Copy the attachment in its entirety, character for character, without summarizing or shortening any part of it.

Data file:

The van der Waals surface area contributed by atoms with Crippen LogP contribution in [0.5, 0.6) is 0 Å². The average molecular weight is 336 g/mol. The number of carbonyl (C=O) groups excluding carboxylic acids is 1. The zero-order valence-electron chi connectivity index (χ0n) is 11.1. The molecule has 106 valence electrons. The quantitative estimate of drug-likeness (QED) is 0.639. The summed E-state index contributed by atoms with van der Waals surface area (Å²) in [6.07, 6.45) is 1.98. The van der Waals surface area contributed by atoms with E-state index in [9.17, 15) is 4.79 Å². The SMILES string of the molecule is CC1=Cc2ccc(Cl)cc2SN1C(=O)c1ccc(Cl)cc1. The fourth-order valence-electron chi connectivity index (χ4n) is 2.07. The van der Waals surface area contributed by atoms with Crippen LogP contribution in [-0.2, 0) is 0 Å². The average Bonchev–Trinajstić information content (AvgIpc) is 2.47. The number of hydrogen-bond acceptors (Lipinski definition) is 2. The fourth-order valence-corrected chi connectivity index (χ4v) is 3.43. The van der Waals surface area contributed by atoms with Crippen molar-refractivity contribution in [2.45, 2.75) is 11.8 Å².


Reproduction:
The van der Waals surface area contributed by atoms with Crippen LogP contribution in [0.5, 0.6) is 0 Å². The average molecular weight is 336 g/mol. The number of carbonyl (C=O) groups excluding carboxylic acids is 1. The zero-order valence-electron chi connectivity index (χ0n) is 11.1. The molecule has 106 valence electrons. The quantitative estimate of drug-likeness (QED) is 0.639. The summed E-state index contributed by atoms with van der Waals surface area (Å²) in [6.07, 6.45) is 1.98. The van der Waals surface area contributed by atoms with E-state index in [9.17, 15) is 4.79 Å². The SMILES string of the molecule is CC1=Cc2ccc(Cl)cc2SN1C(=O)c1ccc(Cl)cc1. The fourth-order valence-electron chi connectivity index (χ4n) is 2.07. The van der Waals surface area contributed by atoms with Crippen LogP contribution in [-0.2, 0) is 0 Å². The average Bonchev–Trinajstić information content (AvgIpc) is 2.47. The number of hydrogen-bond acceptors (Lipinski definition) is 2. The fourth-order valence-corrected chi connectivity index (χ4v) is 3.43. The van der Waals surface area contributed by atoms with Crippen molar-refractivity contribution in [2.45, 2.75) is 11.8 Å².